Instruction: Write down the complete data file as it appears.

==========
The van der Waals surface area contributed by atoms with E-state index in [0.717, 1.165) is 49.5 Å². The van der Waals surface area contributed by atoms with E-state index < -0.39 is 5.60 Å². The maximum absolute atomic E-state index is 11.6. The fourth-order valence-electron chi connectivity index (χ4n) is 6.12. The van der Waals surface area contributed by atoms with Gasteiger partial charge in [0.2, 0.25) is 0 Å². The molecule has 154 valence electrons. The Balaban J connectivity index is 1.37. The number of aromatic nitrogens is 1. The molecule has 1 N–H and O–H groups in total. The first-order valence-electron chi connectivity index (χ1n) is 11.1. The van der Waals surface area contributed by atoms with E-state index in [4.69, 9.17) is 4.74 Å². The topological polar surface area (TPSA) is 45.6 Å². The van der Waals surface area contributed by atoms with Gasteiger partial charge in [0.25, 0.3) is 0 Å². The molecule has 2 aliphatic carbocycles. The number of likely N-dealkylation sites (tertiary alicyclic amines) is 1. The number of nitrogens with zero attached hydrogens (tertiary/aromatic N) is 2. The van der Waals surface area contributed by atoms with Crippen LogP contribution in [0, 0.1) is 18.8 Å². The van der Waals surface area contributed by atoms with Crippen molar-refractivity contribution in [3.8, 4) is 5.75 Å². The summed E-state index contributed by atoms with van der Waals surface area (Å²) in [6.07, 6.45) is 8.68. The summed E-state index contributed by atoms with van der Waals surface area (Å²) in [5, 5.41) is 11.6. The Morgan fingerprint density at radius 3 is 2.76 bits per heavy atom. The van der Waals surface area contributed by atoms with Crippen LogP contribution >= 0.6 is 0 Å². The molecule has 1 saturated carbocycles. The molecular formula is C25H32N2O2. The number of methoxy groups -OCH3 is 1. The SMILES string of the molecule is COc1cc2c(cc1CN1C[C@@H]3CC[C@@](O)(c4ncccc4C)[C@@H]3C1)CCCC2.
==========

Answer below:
The van der Waals surface area contributed by atoms with E-state index in [0.717, 1.165) is 49.5 Å². The van der Waals surface area contributed by atoms with E-state index < -0.39 is 5.60 Å². The maximum absolute atomic E-state index is 11.6. The fourth-order valence-electron chi connectivity index (χ4n) is 6.12. The van der Waals surface area contributed by atoms with Gasteiger partial charge in [0.2, 0.25) is 0 Å². The molecule has 154 valence electrons. The Balaban J connectivity index is 1.37. The number of aromatic nitrogens is 1. The molecule has 1 N–H and O–H groups in total. The first-order valence-electron chi connectivity index (χ1n) is 11.1. The van der Waals surface area contributed by atoms with E-state index in [4.69, 9.17) is 4.74 Å². The topological polar surface area (TPSA) is 45.6 Å². The van der Waals surface area contributed by atoms with Gasteiger partial charge in [0.25, 0.3) is 0 Å². The molecule has 2 aliphatic carbocycles. The number of likely N-dealkylation sites (tertiary alicyclic amines) is 1. The number of nitrogens with zero attached hydrogens (tertiary/aromatic N) is 2. The van der Waals surface area contributed by atoms with Crippen LogP contribution in [0, 0.1) is 18.8 Å². The van der Waals surface area contributed by atoms with Crippen molar-refractivity contribution in [3.8, 4) is 5.75 Å². The summed E-state index contributed by atoms with van der Waals surface area (Å²) in [6.07, 6.45) is 8.68. The summed E-state index contributed by atoms with van der Waals surface area (Å²) in [5, 5.41) is 11.6. The Morgan fingerprint density at radius 3 is 2.76 bits per heavy atom. The van der Waals surface area contributed by atoms with Crippen LogP contribution >= 0.6 is 0 Å². The molecule has 1 saturated carbocycles. The molecular formula is C25H32N2O2. The number of methoxy groups -OCH3 is 1. The SMILES string of the molecule is COc1cc2c(cc1CN1C[C@@H]3CC[C@@](O)(c4ncccc4C)[C@@H]3C1)CCCC2.